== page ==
Hemangiomas are vascular tumors formed by uncontrolled angiogenesis. These neoplastic lesions appear approximately 2 weeks after birth, proliferate over the following year, then subsequently undergo a slow period of involution (regression). Although some breakthroughs in understanding the molecular mechanisms that induce the proliferative phase of hemangioma progression have been made, little is known about why these tumors naturally regress. Adipogenesis is a prevalent mechanism during the involuting phase, as vascular tissue is replaced by fat tissue. However, significant insights into the molecular basis of this process do not exist. Our long-term goal is to gain an understanding of the mechanisms that cause hemangioma regression. This knowledge may lead to development of novel therapies for treatment of vascular tumors and other diseases. We hypothesize that macrophage infiltration into hemangiomas induces endothelial to mesenchymal transition (EndMT), and that these endothelial-derived mesenchymal cells take on a multipotent stem cell-like phenotype and differentiate into adipocytes to mediate hemangioma involution.
The specific aims are: 1. To determine whether macrophages promote endothelial to mesenchymal transition as a mechanism of hemangioma regression. We suspect that elevated expression of MCP-1 causes recruitment of macrophages into involuting hemangiomas. We hypothesize that these macrophages secrete TGF-β2, which will induce hemangioma endothelial cells to undergo endothelial to mesenchymal transition. 2. To determine if cells formed by endothelial to mesenchymal transition acquire a stem cell phenotype and differentiate into adipocytes during hemangioma regression. We hypothesize that endothelial to mesenchymal transition forms multipotent stem-like cells in hemangiomas. We predict that cytokines such as IGF-1 are secreted from macrophages to induce differentiation of these stem-like cells into adipocytes during hemangioma involution. 3. To generate a mouse model of endothelial to mesenchymal transition. We propose to produce doxycycline inducible wild-type and mutant (constitutively active) ALK2-RFP transgenic mice that will be crossed with VE-Cadherin-Cre;Rosa26-rtTA-EGFP mice in order to selectively induce and track EndMT and subsequent cell differentiation in vivo. This will allow us to further investigate the role of EndMT in vascular regression and other physiological or pathological processes in vivo.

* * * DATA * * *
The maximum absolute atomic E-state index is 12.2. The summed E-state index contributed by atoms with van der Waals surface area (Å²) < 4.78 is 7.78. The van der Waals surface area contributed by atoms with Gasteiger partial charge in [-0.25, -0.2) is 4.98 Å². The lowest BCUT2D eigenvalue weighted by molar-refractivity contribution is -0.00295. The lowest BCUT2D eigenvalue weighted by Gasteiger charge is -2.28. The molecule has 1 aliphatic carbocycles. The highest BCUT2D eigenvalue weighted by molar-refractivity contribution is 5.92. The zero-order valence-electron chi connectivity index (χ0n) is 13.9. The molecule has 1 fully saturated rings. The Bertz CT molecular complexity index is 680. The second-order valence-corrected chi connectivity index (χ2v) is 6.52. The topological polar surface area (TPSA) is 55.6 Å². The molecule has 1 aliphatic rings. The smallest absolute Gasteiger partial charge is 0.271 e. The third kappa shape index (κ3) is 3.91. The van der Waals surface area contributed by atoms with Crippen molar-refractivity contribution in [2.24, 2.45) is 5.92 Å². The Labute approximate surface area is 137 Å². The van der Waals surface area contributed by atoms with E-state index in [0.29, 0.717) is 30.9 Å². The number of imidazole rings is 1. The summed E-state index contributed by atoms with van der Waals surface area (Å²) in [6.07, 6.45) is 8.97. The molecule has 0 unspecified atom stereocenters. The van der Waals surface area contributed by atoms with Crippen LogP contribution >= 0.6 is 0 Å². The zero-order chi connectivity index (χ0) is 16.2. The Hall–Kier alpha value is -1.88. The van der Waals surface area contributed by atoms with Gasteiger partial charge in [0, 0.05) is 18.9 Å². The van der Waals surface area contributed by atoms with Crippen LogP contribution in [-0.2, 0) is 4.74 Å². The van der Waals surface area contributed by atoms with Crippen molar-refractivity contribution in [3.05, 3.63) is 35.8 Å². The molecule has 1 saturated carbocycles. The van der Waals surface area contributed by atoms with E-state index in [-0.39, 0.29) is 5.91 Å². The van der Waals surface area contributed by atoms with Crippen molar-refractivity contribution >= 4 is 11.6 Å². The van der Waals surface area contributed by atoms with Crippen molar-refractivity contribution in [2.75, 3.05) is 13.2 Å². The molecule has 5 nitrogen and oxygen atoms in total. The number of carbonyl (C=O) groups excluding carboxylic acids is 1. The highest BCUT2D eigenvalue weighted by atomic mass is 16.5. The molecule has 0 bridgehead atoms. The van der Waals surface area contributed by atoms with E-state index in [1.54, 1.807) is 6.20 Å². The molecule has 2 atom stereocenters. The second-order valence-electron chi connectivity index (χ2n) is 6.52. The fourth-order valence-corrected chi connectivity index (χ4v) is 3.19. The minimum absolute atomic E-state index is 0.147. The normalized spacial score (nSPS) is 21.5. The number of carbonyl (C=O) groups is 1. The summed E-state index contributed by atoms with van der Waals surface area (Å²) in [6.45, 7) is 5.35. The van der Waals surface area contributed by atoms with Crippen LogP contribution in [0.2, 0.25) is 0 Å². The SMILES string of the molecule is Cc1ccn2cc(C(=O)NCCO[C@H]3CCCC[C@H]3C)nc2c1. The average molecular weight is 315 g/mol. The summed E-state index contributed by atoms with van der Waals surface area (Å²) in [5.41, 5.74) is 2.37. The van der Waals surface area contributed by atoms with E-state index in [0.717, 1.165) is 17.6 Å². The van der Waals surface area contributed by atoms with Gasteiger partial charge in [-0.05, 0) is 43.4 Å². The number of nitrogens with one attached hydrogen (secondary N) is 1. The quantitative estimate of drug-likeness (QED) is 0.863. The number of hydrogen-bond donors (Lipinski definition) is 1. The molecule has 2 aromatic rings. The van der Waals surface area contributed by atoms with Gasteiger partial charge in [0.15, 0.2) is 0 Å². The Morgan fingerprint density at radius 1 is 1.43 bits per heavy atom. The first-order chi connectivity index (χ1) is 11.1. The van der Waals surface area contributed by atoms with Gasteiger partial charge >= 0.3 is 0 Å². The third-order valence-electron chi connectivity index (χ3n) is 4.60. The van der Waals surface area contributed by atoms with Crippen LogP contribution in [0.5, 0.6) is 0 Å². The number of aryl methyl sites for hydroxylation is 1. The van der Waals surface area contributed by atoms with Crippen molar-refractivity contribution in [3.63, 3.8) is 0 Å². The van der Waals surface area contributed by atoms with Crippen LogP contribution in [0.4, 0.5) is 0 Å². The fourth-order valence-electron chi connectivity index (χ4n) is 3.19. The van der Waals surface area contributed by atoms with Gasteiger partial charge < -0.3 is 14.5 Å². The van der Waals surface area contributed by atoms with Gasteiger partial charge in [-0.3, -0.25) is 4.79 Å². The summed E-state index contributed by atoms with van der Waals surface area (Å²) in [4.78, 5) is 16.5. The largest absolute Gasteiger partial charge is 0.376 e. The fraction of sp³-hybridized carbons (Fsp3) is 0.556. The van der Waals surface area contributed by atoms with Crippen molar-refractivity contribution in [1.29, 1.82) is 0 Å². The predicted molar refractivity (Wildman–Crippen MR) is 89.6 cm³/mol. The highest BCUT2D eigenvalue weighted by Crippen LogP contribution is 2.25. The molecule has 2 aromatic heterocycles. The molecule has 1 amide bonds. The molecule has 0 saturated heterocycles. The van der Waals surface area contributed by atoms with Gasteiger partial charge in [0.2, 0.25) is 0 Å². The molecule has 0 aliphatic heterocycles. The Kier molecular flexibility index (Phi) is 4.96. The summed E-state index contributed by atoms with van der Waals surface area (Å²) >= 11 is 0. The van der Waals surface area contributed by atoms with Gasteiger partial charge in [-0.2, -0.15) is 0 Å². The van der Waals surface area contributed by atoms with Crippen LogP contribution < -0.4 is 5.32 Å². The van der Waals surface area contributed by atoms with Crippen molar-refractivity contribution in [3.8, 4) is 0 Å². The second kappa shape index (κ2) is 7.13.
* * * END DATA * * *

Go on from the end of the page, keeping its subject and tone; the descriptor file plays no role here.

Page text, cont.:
Public Health Relevance

Hemangioma is the most common tumor effecting children, with approximately 10% of the Caucasian population developing some form of the disease. Despite the fact that most hemangiomas naturally regress over time, they can cause scarring and disfigurement of patients and many can be life threatening. Our proposed studies will help to understand the cause of hemangioma regression, which may lead to development of novel therapeutic treatments for vascular tumors and potentially other diseases.

Agency
National Institute of Health (NIH)
Institute
National Heart, Lung, and Blood Institute (NHLBI)
Type
Research Project (R01)
Project #
5R01HL112860-04
Application #
8648797
Study Section
Vascular Cell and Molecular Biology Study Section (VCMB)
Program Officer
OH, Youngsuk
Project Start
2012-05-01
Project End
2017-03-31
Budget Start
2014-04-01
Budget End
2015-03-31
Support Year
4
Fiscal Year
2014
Total Cost
$389,550
Indirect Cost
$144,550
Name
Rhode Island Hospital
Department
Type
DUNS #
075710996
City
Providence
State
RI
Country
United States
Zip Code
02903
Gonzalez, David M; Medici, Damian (2014) Signaling mechanisms of the epithelial-mesenchymal transition. Sci Signal 7:re8
Ramirez, Diana M; Ramirez, Melissa R; Reginato, Anthony M et al. (2014) Molecular and cellular mechanisms of heterotopic ossification. Histol Histopathol 29:1281-5